Creating your first package

In order to test what list2pkg can do, we are going to create a test package. A testing directory is included with list2pkg . Among other things, it contains some dummy files that can be used to create a package. First, cd to it.

  $ cd testing

The file list

list2pkg takes two arguments: a list of the files that will belong to the package, and the package file we will create. List2pkg can also read a file list from standard input.

The format of a list is very simple: each line must contains the path to a file. This path can either be absolute (recommended) or relative to the directory from which list2pkg is invoked.

For this first example, we are going to use the list of files in filelist, which contains files in src. Feel free to look around.

    $ cat filelist
    $ ls -lR src

Note an important detail: if directories are given in the file list, they will not be copied recursively. This means that if the file /home is in your list, the package will not contain all files from all home directories, but only an empty /home directory.

The package tree

list2pkg does not create the slackware package directly using the files that are given in the list. Instead, it copies those files to a temporary directory, do some adjustments there, and then call makepkg, which is Slackware's standard tool for package creation. This temporary directory is called the package tree directory by list2pkg .

If the user does not specify one, list2pkg creates a temporary directory in e.g /var/tmp, do its stuff and then remove the directory. If a package tree directory is given on the command line, the package structure is created inside instead, and it is not deleted at the end of the process.

Since you want to have a clue what is going on, we are going to use our own package tree directory.

    $ mkdir treedir

The package file

Following Slackware package's convention, the file name must have several information in it: the program's name, the version, the machine it was compiled for, and the creator's name along with the build version. Each of these fields must be separated by a dash. After this, the file extension, .tgz must follow. For more information on Slackware package naming, see The Perfect Package

As an example, we will use test-0.1-noarch-2usr.tgz as a package name.

Putting it all together

It's now time to run the package-creating command

    $ sudo list2pkg --treedir=treedir --verbose filelist \

The command should finish without errors, and a test-0.1-noarch-2usr.tgz file should have been created. Note that you need root privilege, because otherwise some owner and groups information might not be saved correctly. You can check that all files in the file list have been packed correctly (there are subtleties related to symlinks that are explained in the section called “Tricky cases”)

    $ tar --list --verbose -f test-0.1-noarch-2usr.tgz
    $ ls -lR treedir

The package's content

Notice that an install/ directory with the necessary files has been created automatically. A minimalist install/slack-desc file was created, along with a script. This file deserves special attention. You should see some special commands between the #BEGIN: AUTO_LIST2PKG and #END: AUTO_LIST2PKG comments. Here is what mine looks like.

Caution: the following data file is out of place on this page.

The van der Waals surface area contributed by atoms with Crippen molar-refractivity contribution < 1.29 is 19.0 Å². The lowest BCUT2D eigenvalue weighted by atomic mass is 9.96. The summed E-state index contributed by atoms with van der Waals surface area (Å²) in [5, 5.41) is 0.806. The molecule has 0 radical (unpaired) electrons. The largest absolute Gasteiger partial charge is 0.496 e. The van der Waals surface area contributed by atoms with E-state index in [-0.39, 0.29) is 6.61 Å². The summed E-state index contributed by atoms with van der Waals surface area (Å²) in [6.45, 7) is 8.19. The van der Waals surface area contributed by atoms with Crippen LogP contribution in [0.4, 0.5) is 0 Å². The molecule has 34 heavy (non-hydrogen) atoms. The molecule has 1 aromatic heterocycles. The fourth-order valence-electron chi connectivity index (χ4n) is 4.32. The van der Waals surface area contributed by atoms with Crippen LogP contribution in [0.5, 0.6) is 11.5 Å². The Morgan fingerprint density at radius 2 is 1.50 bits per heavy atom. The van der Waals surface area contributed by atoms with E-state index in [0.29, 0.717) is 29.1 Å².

groupadd john || (if test $? -ne 9; then exit 1; fi)
    useradd john || (if test $? -ne 9; then exit 1; fi)
    chown -v john home/john || exit 1
    chgrp -v john home/john || exit 1
    chmod -v 755 home/john || exit 1
    chown -v john home/john/rep || exit 1
    chgrp -v john home/john/rep || exit 1
    chmod -v 775 home/john/rep || exit 1
    chown -v john home/john/rep/list2pkg || exit 1
    chgrp -v john home/john/rep/list2pkg || exit 1
    chmod -v 775 home/john/rep/list2pkg || exit 1
    chown -v john home/john/rep/list2pkg/testing || exit 1
    chgrp -v john home/john/rep/list2pkg/testing || exit 1
    chmod -v 775 home/john/rep/list2pkg/testing || exit 1
    chown -v john home/john/rep/list2pkg/testing/src || exit 1
    chgrp -v john home/john/rep/list2pkg/testing/src || exit 1
    chmod -v 775 home/john/rep/list2pkg/testing/src || exit 1
    chown -v john home/john/rep/list2pkg/testing/src/dir2 || exit 1
    chgrp -v john home/john/rep/list2pkg/testing/src/dir2 || exit 1
    chmod -v 775 home/john/rep/list2pkg/testing/src/dir2 || exit 1
    chown -v john home/john/rep/list2pkg/testing/src/dir1 || exit 1
    chgrp -v john home/john/rep/list2pkg/testing/src/dir1 || exit 1
    chmod -v 775 home/john/rep/list2pkg/testing/src/dir1 || exit 1
    chown -v john home/john/rep/list2pkg/testing/src/dir3 || exit 1
    chgrp -v john home/john/rep/list2pkg/testing/src/dir3 || exit 1
    chmod -v 775 home/john/rep/list2pkg/testing/src/dir3 || exit 1
    chown -v john home/john/rep/list2pkg/testing/src/dir3/dir4 || exit 1
    chgrp -v john home/john/rep/list2pkg/testing/src/dir3/dir4 || exit 1
    chmod -v 775 home/john/rep/list2pkg/testing/src/dir3/dir4 || exit 1

(yes, my username is john). This script actually tries to recreate the owners and groups of the package's file, in case they do not exist on the target system. If you don't like this, you can use the list2pkg.conf file. See the section called “Users and groups handling” for more information.